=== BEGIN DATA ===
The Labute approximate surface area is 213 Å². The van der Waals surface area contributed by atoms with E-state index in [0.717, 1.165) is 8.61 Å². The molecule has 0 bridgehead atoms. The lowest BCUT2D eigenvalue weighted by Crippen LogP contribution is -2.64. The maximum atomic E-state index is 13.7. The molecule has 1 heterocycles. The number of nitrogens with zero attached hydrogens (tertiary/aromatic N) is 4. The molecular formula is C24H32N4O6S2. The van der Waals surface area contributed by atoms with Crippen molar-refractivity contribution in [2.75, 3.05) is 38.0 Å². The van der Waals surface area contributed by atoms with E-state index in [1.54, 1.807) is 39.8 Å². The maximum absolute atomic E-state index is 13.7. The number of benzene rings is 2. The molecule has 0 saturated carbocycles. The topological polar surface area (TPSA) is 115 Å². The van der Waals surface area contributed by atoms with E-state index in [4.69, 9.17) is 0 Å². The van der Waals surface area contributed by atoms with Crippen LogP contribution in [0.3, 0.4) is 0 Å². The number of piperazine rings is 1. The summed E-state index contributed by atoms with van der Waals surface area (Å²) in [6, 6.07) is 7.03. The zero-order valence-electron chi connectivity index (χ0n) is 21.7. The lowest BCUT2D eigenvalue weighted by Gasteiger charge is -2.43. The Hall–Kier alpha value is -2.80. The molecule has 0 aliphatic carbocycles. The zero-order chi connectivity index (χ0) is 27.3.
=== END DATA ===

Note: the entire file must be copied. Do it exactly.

The Labute approximate surface area is 213 Å². The van der Waals surface area contributed by atoms with E-state index in [0.717, 1.165) is 8.61 Å². The molecule has 0 bridgehead atoms. The lowest BCUT2D eigenvalue weighted by Crippen LogP contribution is -2.64. The maximum atomic E-state index is 13.7. The molecule has 1 heterocycles. The number of nitrogens with zero attached hydrogens (tertiary/aromatic N) is 4. The molecular formula is C24H32N4O6S2. The van der Waals surface area contributed by atoms with Crippen molar-refractivity contribution in [2.75, 3.05) is 38.0 Å². The van der Waals surface area contributed by atoms with E-state index in [1.54, 1.807) is 39.8 Å². The maximum absolute atomic E-state index is 13.7. The number of benzene rings is 2. The molecule has 0 saturated carbocycles. The topological polar surface area (TPSA) is 115 Å². The van der Waals surface area contributed by atoms with E-state index in [4.69, 9.17) is 0 Å². The van der Waals surface area contributed by atoms with Crippen LogP contribution in [0.3, 0.4) is 0 Å². The number of piperazine rings is 1. The summed E-state index contributed by atoms with van der Waals surface area (Å²) in [6, 6.07) is 7.03. The zero-order valence-electron chi connectivity index (χ0n) is 21.7. The lowest BCUT2D eigenvalue weighted by Gasteiger charge is -2.43. The Hall–Kier alpha value is -2.80. The molecule has 0 aliphatic carbocycles. The zero-order chi connectivity index (χ0) is 27.3.